When I went to my state’s art education conference this fall, I saw a really cool project idea at the United Art booth. It was bright, colorful, and a relief sculpture! You can find it here. They gave me the lesson plan for it and I have been working on the sample for my students. I’ve taken pictures of most of my steps so that I can share with my students when they are ready to make it. Feel free to use it. 🙂 I started with painting the background piece of cardboard (8×10″).
Then I drew out my main head shape, painted it white, and cut it out.
Glue some smaller pieces of cardboard to the back and then glue it down to your background.
Create a profile view of just the head – not the nose, eyes, etc.
I painted another piece of cardboard white and then drew out the rest of my main pieces – eyes, lips, nose, forehead. I also added cheeks, eyebrows, and lids. The more pieces you add, the more interesting it can be.
I used my scraps from cutting all my other pieces to create the hair and neck. Now it’s ready to paint!
I painted with tempera and let it dry before using some black lines to add some depth and really make it pop!
I love this project and can’t wait to try it with my 6th graders!
UPDATE! We completed this assignment and the results are awesome! Check ’em out:
So proud of these!!
I saw this project on A Glimmer of Light and decided it would be a fun project to do with my 5th graders. They get so caught up in making things realistic and perfect, this project encourages them to do just the opposite and let the funky chicken out. And while we were working on these, I remembered another chicken project I have done with Kindergarten and thought it would be a great time to review color-mixing with them and then hang the Kinders’ and the 5th grader’s work together!
First the 5th grade work:
Are these not hilarious?! I love them and the kids loved them too.
Here are some kinder-chickens.
And here is the final bulletin board with bothe grade’s artwork!
It’s time for my third graders to learn about Picasso and all of his guitars and then make one of their own with painted paper. …maybe I should have called this post Picasso’s Painted Paper Pickers.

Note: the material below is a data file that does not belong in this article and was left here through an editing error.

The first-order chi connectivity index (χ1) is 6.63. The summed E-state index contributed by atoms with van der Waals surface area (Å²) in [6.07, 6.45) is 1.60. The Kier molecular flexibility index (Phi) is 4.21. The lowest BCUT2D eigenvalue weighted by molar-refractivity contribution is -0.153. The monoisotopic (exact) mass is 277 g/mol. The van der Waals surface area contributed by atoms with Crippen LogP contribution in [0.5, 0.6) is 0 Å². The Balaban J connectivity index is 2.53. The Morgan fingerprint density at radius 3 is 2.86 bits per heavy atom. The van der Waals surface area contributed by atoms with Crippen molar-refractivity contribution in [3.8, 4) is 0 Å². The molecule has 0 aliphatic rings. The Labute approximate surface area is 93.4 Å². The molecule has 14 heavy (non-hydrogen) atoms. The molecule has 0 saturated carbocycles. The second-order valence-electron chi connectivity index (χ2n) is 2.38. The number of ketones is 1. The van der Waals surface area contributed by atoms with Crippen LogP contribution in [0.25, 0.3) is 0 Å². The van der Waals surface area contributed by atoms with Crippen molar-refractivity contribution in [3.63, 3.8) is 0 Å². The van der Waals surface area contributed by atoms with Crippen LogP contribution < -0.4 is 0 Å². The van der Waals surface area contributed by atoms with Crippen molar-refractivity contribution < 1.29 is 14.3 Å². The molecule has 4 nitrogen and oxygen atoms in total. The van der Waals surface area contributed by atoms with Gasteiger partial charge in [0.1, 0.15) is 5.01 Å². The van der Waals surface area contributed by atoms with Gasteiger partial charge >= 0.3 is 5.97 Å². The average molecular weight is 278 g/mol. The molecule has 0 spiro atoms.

Saw this project on Art Projects for Kids and thought it would be a festive way to discuss Picasso with my second graders. They have totally loved looking at his crazy Cubist paintings and then making their own version of Cubist Frankenstein.
We drew their Frankie with sharpie and then colored it all in, including some spooky things in the background. The original plan was to look trough magazines for the eyes but it was near impossible to find eyes big enough to go on the monsters. I ended up doing a google search for “eye” and just printing the results. It worked out well.
Check out some of our finished pieces!
Mr. Picasso Head
SUPER COOL!!! How have I missed this? I love this Mr. Potato Head-esque game where you create a “painting” a la Picasso and you can save it, print it, and/or share it. I love it!!!
And the happies! : ) The last couple of weeks, I have been discussing Picasso and his “periods” with the first graders. We compared and contrasted with paintings from each period and had some interesting discussions about how people used to dress and, it never failed, any time I said, “Picasso fell in love,” kids would fall out of their chairs, totally disgusted. Highly entertaining.
After we recovered from the discussions of feeling sad and then happy, we created our own Blue Period portraits and Rose Period portraits. These are some of the results!
The globe-trotting painting is getting a thorough examination for it’s 75th Birthday! Click on the photo to check out the full article!
Photo courtesy of AP
Saw this post on Pinterest last night (I mean, really, what did we do before Pinterest???) and I can’t wait to do it with my kids! It’s from There’s A Dragon In My Art Room and it looks like lots of fun. It will also be a nice move from my recent discussion of Picasso’s Rose period that we had for our Valentine’s Day Rose Period Hearts Project.
I will for sure be posting these ASAP!
I came across this lesson on Deep Space Sparkle who gives credit to Painted Paper’s post about Picasso’s Rose Period Hearts. The lesson is pretty simple but the kids loved the freedom of painting any kind of line, shape, or pattern on their hearts. We took the time to fold our paper and cut our own hearts and they did beautifully. No broken hearts in this first grade class! 🙂 I shared with them the examples on DSS’s page and Painted Paper’s too. I’ll be posting pictures of their finished pieces next week! In the mean time, here is my example. Happy ❤ making!